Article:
How Often Should You Work Out?
Updated: Sep 10, 2020
How many times have you joined a gym or committed to an exercise plan to lose weight, only to back out after a few weeks because you have no idea how often you should work out?
If your answer is “too many to count,” you’re not alone. Knowing how many days you should exercise can be confusing. This is especially so if the amount of time you’re putting in doesn’t match up with your goals.
So, whether your goal is to sweat it out on the treadmill more often to lose a few kgs or to increase the amount of weight you’re lifting in order to gain muscle, the following tips can help you hit your target sooner and with greater success.
How often should you work out for weight loss?
Knowing how often you should strength train and do cardiovascular exercise to lose weight depends on how quickly you want to see results.
The general recommendation is to lose no more than .5 to 1 kgs per week.
In the simplest of terms, you’ll need to burn more calories than you take in to lose weight. Changing nutrition habits has proven to be an effective method of losing weight, but in order to maintain weight loss, you need to exercise.
How much weight you lose depends on the amount of exercise you’re willing to commit to and how closely you stick to your diet. If you really want to see results reflected on the scale and continue to make progress over time, you need to commit to working out at least four to five days per week.
But remember, you’ll build up to this. To start, you might only want to do two or three days per week and slowly work your way up to five days. Plan your workouts to include a combination of:
For maximum results, a workout program should consist of cardiovascular and strength training exercise. When you lift weights, you increase your lean muscle mass. This allows you to increase your metabolism and burn calories at a higher rate, even when you’re not working out.
Cardiovascular exercise isn’t just essential in maintaining good heart health. Cardio exercise can:
boost your mood
Generally, aim to do either
30 minutes of moderate-intensity cardio activity at least five days per week (150 minutes per week)
at least 25 minutes of vigorous aerobic activity three days per week (75 minutes per week)
Aim for two to three days per week of strength training. Include full-body workouts that focus on compound exercises. These are moves that work multiple muscles at a time. Examples include:
squats with a shoulder press
deadlift with a bent-over row
lunges with a lateral raise
pushups and plank with a one-arm row
Other key exercises to include in your strength training program include:
straight leg deadlifts
exercise ball crunches
To get the most out of your weight loss workouts, make sure you’re following these guidelines:
Vary the intensity of your workouts. Include both HIIT and moderate-intensity exercises.
Perform different methods of cardio in a week, like running on the treadmill, biking, and swimming.
Use circuit training when lifting weights to keep your calorie burn high. Circuit training involves doing a series of exercises, one after the other, with no rest between each exercise. At the end of the series of exercises, you typically rest for a set period (30 to 60 seconds) and repeat the circuit two or three more times.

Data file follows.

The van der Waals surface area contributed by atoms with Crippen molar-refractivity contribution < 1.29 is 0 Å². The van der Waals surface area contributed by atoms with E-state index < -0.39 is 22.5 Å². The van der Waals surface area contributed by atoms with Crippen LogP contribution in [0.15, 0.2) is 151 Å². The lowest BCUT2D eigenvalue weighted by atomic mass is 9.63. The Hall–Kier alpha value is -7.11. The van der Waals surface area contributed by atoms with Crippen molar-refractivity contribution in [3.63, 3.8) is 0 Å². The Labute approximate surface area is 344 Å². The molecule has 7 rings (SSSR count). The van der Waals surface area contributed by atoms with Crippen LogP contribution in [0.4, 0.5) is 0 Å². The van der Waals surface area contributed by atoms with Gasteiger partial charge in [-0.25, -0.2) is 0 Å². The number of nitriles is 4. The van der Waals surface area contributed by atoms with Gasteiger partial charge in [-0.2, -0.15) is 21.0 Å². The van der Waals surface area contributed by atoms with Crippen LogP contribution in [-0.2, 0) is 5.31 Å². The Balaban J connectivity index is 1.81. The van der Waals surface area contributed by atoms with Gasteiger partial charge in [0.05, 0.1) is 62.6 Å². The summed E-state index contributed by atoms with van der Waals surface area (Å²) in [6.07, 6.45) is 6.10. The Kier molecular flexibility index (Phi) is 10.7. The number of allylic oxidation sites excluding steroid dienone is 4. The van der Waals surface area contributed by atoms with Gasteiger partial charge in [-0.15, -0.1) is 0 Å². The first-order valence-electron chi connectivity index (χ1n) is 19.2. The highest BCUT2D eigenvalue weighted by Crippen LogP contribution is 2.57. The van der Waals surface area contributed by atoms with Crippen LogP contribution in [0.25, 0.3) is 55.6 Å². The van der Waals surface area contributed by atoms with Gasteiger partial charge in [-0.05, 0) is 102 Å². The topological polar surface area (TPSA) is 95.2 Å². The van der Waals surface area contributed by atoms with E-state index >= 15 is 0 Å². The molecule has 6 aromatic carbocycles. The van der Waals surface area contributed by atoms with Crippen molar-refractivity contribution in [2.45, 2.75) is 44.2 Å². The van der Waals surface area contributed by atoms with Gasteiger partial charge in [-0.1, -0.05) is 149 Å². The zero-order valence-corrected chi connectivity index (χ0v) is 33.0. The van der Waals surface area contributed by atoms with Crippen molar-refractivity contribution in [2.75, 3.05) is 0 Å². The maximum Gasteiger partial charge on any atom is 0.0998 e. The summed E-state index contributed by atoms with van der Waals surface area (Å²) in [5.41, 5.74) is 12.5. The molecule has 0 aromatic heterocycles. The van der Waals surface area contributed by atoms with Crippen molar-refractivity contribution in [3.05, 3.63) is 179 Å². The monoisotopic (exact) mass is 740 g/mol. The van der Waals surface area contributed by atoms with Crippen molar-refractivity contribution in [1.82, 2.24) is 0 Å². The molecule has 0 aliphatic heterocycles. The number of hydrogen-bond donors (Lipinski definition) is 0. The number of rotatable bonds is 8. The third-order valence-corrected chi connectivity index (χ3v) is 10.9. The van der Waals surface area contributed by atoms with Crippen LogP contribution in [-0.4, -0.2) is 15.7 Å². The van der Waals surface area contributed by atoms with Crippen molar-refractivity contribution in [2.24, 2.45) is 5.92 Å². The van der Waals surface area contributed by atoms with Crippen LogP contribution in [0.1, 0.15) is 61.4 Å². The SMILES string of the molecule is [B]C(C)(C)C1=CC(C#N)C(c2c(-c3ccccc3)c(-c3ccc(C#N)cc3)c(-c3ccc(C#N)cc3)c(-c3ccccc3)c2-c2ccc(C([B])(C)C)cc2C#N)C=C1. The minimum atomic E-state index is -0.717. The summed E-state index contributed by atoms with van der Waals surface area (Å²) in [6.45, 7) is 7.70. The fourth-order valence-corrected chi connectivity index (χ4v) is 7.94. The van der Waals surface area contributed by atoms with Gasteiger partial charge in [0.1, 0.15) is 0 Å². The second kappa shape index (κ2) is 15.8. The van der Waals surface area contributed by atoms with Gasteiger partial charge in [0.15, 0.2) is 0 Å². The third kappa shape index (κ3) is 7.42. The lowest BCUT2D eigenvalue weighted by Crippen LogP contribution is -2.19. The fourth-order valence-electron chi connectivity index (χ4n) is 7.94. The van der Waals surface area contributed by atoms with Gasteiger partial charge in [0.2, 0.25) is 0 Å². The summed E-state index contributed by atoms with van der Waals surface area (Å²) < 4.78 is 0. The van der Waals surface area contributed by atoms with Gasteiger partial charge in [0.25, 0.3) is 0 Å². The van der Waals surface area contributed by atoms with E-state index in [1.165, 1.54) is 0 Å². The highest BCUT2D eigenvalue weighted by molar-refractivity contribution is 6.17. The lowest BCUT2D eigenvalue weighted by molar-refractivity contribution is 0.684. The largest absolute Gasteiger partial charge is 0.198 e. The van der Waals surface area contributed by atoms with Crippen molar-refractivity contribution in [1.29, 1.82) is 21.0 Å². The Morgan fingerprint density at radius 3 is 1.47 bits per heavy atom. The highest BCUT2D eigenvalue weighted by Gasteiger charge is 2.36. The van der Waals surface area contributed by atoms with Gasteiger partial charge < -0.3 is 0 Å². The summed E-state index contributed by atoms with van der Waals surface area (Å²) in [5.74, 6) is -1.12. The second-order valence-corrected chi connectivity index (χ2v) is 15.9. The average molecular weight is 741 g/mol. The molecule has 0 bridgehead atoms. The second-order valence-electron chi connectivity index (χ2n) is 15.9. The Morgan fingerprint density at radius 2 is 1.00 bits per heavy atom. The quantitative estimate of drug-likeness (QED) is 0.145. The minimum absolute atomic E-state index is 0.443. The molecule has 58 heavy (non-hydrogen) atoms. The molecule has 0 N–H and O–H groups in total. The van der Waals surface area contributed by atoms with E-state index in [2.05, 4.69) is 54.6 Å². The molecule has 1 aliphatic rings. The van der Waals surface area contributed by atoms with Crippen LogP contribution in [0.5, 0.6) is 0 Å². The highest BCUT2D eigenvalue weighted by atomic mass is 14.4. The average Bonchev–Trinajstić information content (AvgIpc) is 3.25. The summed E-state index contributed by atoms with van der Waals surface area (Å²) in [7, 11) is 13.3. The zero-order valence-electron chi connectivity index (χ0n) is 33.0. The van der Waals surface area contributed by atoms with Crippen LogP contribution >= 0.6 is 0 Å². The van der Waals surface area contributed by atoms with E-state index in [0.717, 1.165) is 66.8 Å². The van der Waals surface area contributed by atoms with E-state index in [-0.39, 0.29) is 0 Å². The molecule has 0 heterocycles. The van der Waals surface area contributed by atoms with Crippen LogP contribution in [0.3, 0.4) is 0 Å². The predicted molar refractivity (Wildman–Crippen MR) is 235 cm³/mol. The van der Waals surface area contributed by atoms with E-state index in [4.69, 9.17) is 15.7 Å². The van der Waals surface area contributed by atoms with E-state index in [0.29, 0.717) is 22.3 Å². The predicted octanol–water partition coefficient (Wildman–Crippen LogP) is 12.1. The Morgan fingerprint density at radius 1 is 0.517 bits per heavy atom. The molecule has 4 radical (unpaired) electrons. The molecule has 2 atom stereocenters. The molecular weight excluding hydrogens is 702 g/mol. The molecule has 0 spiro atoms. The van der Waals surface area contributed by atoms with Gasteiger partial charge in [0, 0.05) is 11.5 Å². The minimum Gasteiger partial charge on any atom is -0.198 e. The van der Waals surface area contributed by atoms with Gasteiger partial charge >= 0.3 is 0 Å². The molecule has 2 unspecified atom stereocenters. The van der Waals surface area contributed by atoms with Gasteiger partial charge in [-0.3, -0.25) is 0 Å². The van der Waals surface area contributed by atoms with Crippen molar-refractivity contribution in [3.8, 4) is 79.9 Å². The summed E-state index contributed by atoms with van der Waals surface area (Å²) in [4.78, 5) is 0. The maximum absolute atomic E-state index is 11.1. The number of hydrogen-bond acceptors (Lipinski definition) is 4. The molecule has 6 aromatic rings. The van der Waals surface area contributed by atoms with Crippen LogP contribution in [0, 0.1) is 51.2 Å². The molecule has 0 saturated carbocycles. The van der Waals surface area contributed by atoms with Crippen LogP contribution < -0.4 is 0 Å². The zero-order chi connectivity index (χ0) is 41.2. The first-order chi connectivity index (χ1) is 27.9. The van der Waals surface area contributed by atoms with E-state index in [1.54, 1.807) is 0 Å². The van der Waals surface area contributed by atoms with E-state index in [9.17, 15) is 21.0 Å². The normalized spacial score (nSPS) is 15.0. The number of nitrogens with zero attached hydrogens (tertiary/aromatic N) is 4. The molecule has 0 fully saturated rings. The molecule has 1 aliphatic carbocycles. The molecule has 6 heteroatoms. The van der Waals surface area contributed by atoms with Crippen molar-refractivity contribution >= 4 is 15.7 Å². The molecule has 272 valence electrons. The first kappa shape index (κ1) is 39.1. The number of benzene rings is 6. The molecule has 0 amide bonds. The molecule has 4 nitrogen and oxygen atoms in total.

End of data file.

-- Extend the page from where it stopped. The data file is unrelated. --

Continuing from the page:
Take at least two days of rest each week.
How often should you work out for muscle gain?
Finding the right balance of cardio exercise and strength training is key when it comes to putting on lean muscle. Do too much, and you risk over training and losing your hard-earned muscle. On the other hand, if you don’t up the intensity and put the time in, your muscle gains will be minimal.
Stick to two to three days of cardio per week. Focus on shorter, higher-intensity sessions, such as 25 minutes of HIIT.
You need to be hitting the weights at least three days per week at the very least, training a minimum of two days per week is needed to maximize muscle growth.
Consider this schedule, depending on your training level:
Beginner 2 to 3 days per week of strength training (full-body each session)
Intermediate 3 to 4 days per week of strength training (split up workout by body part or upper/lower body)
Advanced 4 to 5 days per week of strength training (an advanced exerciser might structure their week with three days on, one day off)
If four days of strength training feels right, consider splitting your week up into upper (arms, chest, and abs) and lower (legs) body segments.
If you’re not gaining muscle as quickly as you like, you might be facing the dreaded plateau. When you train the same body parts with the same exercises and amount of weight over an extended period of time, there’s a good chance your body will stop responding.
In order to get back to a muscle-building phase, you need to change things up. Here are some ways to do so:
Add weight to your lifts.
Swap out your current exercises for a fresh set.
Change the number of sets and reps you’re performing. By varying the rep range, you combine lighter and heavier loads to elicit greater increases in strength and muscle size. For example, a heavy day will consist of three to five reps, a moderate day will have 8 to 12 reps, and a light day will be 15 to 20 reps.
When it comes to adding muscle to your frame, you need to make sure you’re giving your body plenty of time to rest between strength training sessions. Doing the same amount of exercise day after day can inhibit recovery and cause you to lose muscle over time.
If the idea of taking a day or two off each week is hard for you to manage, consider treating these days as active rest. Do a gentle yoga class or spend extra time stretching.
Cardiovascular exercise and strength training both play a significant role in targeting weight loss and increasing muscle size. Finding the right balance of the two will depend on your individual goals, how quickly you want to achieve them, and the amount of time you can commit to exercising.